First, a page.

We see many “little waters” bubbling up deep from the ocean floor, entangled amongst roots, flowing through verdant landscapes, tinted by the sunset, cascading down rocky cliffs, caressing the shoreline. Finally, there is the “water bird” described in Argueta’s final stanza, a graceful, blue winged creature symbolizing life itself.

As in many of his books, Argueta expresses his affection and deep reverence for Mother Earth. Water is perhaps her greatest gift, essential to the web of life, as soft as it is forceful, mysterious and pervasive:

I am all colors
and have no color.
I am all flavors
and have no flavor.
I am all shapes
and am shapeless.
I am Water,
I am Little Water.

*

Soy de todos los colores
y no tengo color.
Soy de todos los sabores
y no tengor sabor.
Soy de todas las formas
y no tengo forma.
Soy Agua,
soy Agüita.

In addition to Spanish and English, Argueta’s poetic ode is presented in the back of the book in Nahuat, the language of his Pipil-Nahua ancestors in El Salvador — a great way to introduce readers to a fascinating ancient culture. Here’s a taste of it:

Nutukay At
Maya ha muchi
Nech ishmatit guey atchin

Naja Nugustú
Manéchilguiya
Atchin

In addition to sparking interesting discussions about the importance of water and identifying its different manifestations, Agua, Agüita will likely inspire young readers to write their own poems about the wonders of the natural world, perhaps personifying their favorite parts of it.

Beautiful and awe-inspiring with its own brand of charm, don’t miss this lovely, informative book, which holds special appeal for those who enjoy blending poetry with science.

*

AGUA, AGÜITA/WATER, LITTLE WATER
written by Jorge Tetl Argueta
illustrated by Felipe Ugalde Alcántara
translated by Gabriela Baeza Ventura
published by Piñata Books/Arte Público Press, October 2017
Picture Book for ages 4-7, 32 pp.
*Junior Library Guild Selection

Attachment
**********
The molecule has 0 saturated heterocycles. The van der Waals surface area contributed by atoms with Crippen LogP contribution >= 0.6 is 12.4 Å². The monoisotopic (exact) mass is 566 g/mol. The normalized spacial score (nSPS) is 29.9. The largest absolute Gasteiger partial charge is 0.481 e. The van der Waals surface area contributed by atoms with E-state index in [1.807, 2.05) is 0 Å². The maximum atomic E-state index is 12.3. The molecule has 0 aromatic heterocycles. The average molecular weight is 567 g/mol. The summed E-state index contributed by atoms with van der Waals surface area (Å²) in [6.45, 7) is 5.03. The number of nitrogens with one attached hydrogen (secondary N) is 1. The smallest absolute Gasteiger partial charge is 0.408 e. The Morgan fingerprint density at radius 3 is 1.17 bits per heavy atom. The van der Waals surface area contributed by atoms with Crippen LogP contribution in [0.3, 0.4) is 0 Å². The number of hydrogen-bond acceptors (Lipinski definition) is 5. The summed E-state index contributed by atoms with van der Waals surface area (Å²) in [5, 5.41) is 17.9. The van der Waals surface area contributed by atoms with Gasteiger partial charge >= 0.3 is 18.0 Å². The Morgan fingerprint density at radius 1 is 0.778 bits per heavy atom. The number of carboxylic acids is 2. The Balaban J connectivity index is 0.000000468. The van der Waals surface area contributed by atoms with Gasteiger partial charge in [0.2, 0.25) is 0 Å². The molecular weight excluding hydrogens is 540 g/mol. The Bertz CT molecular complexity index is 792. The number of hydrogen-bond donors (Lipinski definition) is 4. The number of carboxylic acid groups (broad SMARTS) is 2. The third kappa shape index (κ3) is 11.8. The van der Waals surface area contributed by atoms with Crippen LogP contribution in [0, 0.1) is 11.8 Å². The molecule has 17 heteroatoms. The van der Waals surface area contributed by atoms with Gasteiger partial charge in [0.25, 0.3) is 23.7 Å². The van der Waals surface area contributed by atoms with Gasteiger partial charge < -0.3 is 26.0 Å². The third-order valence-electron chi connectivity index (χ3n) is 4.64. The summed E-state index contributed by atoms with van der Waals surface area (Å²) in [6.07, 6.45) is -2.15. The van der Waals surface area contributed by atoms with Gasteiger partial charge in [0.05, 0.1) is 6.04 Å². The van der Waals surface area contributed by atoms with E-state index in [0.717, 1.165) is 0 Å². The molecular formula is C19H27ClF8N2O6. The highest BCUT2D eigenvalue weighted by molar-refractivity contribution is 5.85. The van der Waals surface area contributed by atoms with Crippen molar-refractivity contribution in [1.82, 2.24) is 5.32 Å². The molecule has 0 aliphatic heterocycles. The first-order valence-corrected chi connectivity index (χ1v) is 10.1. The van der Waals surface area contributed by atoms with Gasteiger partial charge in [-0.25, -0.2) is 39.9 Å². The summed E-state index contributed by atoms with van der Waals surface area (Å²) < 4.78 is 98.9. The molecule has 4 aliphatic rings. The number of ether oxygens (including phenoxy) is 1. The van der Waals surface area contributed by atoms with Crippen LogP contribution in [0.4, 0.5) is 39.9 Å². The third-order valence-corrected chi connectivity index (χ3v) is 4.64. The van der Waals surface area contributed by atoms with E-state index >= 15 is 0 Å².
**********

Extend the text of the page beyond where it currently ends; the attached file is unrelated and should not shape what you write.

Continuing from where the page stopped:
**On shelves October 31, 2017

*

📘 SPECIAL BOOK GIVEAWAY! 📕

The publisher has generously donated a copy of the book for one lucky Alphabet Soup reader. For a chance to win, simply leave a comment at this post no later than midnight (EST) Wednesday, November 8, 2017. You may also enter by sending an email with WATER in the subject line to: readermail (at) jamakimrattigan (dot) com. Giveaway open to U.S. residents only, please. Good Luck!

*

The lovely, warm and welcoming Linda Baie is hosting the Roundup at TeacherDance. Waltz on over to check out the full menu of poetic goodness being shared in the blogosphere this week. Have you eaten all your Halloween candy yet? 🙂


*Interior spreads posted by permission of the publisher, text copyright © 2017 Jorge Tetl Argueta, illustrations © 2017 Felipe Ugalde Alcántara, published by Piñata Books/Arte Público Press. All rights reserved.

**Copyright © 2017 Jama Rattigan of Jama’s Alphabet Soup. All rights reserved.

Chatting with Author/Illustrator Melissa Iwai about Pizza Day (+ a recipe and giveaway!)

Few words elicit more mealtime cheers than:

“LET’S HAVE PIZZA!”

It doesn’t matter how old you are. Just hearing the word ‘pizza’ you’re suddenly starving for peppers, mushrooms, onions, and olives (okay, pepperoni and sausage) enmeshed in a savory tomato sauce and ooey gooey melty cheese, happily resting atop a thin and crispy or thick and chewy crust. Oh yes!